How Yoga and Writing Saved My Life

My Path towards Narrative Medicine

Our medical system is in crisis. Never before have we been as obese, addicted, depressed, anxious, afraid, hospitalized, medicated or panicked as we are today. Never before have so many of us had so little access to our primary caregivers — whether that’s our doctors, our families or ourselves. Narrative Medicine, a measurable approach to healing through compassionate listening and storytelling coupled with mindfulness practices, offer a new model for care.

Photo credit: Renee Choi

In my twenties, I fell head over heels in love with publishing and yoga. In my twenties, I also suffered from crippling depression, and learned to rely on yoga and personal writing to take care of myself. I am inspired by bringing powerful voices into the world, and the art of arriving in the present moment through breath and movement.

I was fortunate to have access to doctors and medication. I did as I was told. I was diagnosed. I took pills. I was lucky that I discovered yoga; it offered me tremendous relief. The doctors and pills may have saved my life, yet yoga gave me a road map back into the world so I could live my life. It gave me hope and tools to listen to my body and hear my own voice.

Our bodies are our stories— Lewis Mehl-Madrona

I have a lot of experience working with powerful voices. As a book publicist, editor and publisher I have worked with thousands of award winning authors over the past fifteen years — including Bill Clinton, Dani Shapiro, Kay Redfield Jamison, Oliver Sacks, Andrew Solomon, Mary Gaitskill and many others. I have seen how beautifully written and honestly expressed stories have the power to change and improve lives — for the writer and the reader. I have also been inspired to work on a number of medical memoirs and books that directly deal with writing and healing, most notably Judith Hannan’s seminal title The Write Prescription (Archer, Fall 2016).

My understanding of storytelling and how it works with the body in a clinical setting was tested in 2014, when I was diagnosed (mis-diagnosed) with thyroid cancer and had major surgery with lifetime ramifications. Despite all of my experience, in the face of a grave diagnosis surrounded by doctors I was unable to pause, ask important questions and pause again. Instead, I panicked — and let fear drive my decisions. We acted quickly and with great haste.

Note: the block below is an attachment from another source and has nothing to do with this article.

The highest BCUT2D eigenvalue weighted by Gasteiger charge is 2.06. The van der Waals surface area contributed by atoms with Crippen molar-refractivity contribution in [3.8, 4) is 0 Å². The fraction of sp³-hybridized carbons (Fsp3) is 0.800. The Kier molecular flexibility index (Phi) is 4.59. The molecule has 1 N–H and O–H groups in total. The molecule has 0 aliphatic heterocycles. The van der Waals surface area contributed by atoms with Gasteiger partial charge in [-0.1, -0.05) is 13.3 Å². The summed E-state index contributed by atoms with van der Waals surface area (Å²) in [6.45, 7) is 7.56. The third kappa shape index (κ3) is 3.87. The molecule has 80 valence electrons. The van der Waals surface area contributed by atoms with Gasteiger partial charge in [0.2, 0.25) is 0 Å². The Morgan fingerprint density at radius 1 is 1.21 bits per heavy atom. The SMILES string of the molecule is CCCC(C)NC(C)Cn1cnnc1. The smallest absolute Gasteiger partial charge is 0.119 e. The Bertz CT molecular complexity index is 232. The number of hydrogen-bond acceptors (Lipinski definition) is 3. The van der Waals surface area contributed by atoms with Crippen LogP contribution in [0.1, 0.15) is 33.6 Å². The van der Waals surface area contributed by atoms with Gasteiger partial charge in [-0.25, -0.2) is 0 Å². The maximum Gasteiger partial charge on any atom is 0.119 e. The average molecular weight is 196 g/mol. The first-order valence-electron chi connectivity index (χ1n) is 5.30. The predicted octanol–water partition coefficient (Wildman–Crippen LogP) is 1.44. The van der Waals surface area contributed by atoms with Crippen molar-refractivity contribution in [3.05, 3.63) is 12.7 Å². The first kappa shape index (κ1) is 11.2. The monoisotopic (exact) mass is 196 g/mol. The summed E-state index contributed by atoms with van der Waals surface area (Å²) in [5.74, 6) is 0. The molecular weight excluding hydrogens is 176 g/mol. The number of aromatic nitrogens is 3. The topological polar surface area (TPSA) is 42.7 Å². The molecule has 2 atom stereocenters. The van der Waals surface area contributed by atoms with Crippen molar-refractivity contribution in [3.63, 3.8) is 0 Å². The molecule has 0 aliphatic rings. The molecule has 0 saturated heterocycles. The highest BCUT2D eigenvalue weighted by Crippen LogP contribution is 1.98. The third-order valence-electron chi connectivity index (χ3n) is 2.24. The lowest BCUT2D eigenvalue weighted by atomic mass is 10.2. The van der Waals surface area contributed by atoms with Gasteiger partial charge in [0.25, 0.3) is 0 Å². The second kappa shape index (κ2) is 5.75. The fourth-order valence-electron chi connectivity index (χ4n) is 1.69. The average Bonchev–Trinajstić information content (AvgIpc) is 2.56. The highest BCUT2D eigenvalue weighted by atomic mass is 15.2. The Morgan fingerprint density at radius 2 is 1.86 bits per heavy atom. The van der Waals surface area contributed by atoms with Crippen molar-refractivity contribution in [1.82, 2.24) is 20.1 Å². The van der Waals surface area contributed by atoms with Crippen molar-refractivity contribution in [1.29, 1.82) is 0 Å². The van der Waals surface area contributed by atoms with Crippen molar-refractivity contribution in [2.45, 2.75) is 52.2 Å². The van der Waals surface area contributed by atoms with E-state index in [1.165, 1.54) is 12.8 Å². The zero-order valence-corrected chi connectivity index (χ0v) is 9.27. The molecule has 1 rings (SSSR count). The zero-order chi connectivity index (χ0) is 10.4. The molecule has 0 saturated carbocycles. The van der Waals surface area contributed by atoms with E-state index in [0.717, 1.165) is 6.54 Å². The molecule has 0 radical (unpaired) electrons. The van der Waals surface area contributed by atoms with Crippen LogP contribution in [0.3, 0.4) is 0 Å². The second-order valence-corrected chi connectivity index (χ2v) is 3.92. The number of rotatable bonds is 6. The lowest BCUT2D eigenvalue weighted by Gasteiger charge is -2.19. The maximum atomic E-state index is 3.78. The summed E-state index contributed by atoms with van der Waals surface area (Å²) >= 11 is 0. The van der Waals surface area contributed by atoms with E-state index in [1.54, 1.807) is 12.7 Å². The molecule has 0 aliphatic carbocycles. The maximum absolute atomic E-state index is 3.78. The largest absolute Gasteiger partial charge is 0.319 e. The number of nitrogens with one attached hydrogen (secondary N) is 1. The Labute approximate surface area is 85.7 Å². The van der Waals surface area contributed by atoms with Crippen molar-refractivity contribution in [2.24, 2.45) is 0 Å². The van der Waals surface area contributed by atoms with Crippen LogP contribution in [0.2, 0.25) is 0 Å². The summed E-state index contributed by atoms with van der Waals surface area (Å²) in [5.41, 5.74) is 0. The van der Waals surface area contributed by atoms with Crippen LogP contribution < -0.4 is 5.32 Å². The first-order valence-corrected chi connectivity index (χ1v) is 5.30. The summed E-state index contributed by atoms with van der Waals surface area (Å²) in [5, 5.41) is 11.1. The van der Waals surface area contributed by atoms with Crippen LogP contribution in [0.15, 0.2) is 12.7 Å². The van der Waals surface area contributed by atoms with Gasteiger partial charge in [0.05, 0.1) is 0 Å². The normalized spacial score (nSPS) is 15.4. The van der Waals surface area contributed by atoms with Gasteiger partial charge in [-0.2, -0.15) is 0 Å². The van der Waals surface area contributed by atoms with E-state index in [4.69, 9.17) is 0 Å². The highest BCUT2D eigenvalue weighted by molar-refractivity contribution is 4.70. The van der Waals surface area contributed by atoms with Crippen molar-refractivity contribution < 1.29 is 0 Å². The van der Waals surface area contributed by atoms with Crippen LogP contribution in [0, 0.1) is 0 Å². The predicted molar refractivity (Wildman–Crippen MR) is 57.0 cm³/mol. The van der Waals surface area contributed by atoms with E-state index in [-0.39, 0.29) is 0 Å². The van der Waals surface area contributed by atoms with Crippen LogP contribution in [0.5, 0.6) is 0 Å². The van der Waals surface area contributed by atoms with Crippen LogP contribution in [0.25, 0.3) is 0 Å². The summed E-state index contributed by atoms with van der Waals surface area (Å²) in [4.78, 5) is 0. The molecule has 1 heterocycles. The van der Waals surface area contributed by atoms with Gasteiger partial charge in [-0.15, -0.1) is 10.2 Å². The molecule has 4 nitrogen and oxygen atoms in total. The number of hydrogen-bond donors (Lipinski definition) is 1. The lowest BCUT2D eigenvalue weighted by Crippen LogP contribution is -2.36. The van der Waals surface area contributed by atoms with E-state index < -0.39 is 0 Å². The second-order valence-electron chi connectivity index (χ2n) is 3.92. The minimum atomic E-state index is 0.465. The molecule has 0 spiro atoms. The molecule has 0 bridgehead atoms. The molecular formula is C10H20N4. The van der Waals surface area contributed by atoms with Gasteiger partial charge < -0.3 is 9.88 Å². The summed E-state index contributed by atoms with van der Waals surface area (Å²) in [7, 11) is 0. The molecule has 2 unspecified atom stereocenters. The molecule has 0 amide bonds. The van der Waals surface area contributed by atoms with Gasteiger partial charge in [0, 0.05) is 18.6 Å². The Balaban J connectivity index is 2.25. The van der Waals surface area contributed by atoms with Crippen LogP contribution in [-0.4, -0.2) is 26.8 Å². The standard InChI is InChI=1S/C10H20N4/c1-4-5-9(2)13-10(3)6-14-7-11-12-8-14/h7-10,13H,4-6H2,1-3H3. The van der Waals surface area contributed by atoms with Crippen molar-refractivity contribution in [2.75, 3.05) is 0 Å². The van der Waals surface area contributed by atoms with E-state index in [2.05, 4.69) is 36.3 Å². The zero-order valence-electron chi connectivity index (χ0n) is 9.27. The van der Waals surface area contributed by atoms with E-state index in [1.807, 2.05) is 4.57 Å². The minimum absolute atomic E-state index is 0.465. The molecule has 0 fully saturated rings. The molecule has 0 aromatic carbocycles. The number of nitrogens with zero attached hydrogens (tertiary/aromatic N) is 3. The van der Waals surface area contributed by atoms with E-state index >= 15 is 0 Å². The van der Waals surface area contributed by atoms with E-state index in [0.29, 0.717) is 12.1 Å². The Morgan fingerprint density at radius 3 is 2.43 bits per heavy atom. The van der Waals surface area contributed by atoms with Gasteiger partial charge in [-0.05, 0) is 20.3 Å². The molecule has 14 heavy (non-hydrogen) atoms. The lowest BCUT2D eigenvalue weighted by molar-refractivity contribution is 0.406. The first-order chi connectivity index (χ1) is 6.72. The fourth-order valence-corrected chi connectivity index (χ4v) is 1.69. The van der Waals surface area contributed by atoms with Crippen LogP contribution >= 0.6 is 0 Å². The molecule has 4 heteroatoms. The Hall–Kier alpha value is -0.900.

Stories are antibodies against illness and pain . — Anatole Broyard

In the months following surgery, I suffered from a different kind of anxiety and depression, one that was brought on by the trauma of my medical experience. In this case, the treatment caused more harm than the malady itself.

This experience woke me up.

Surgery is so permanent. As a successful entrepreneur, a passionate yoga practitioner, and the daughter of two feminists I should have the tools to listen to myself, to put my own story forward, and make mindful decisions. Yet, I was unable to hear my own voice let alone listen to myself. I realized that if I had failed to listen to my own narrative, so many others like me with their own unique backgrounds may do the same.

Following surgery, I completed a 500-hour YogaWorks teacher training and became certified in both Restorative and Therapeutic Yoga with Jillian Pransky. These teaching taught me how to transform the thoughts I’m not good enough, I’m breakable, and I’m sick into I am in a state of healing, I am whole, I am expansive and ultimately, I have a story to tell. These teachings helped me heal, and empowered me to become a healing agent to others.

There is tremendous opportunity for positive change and healing.

Major universities and institutions like Rita Charon’s groundbreaking program at Columbia University are on the frontlines of a growing movement called Narrative Medicine. I’m co-producing and moderating an upcoming program at Kripalu called Narrative Medicine Program: A Cutting Edge Approach to Healthcare (June 19–24). Here I am to create a fertile environment for leaders in the yoga and literary world to join the conversation. Dani Shapiro, Jillian Pransky, Dr. Suzanne Koven, Rob Spillman and others will take the stage for five days to spark a conversation to empower patients to share their stories, teach doctors to listen compassionately and change the way we look at wellness.

As we move away from looking at hospitals and doctor’s offices as destination points to manage death and disease, we may aspire to increase wellness and use meditation, yoga and personal writing as an essential part of our self care.

Here’s where I’m practicing all this over the next few weeks:

6-Week Restorative Yoga Series at Medicine Space | Thursdays, beginning April 21

Narrative Medicine Program at Kripalu | June 19–25

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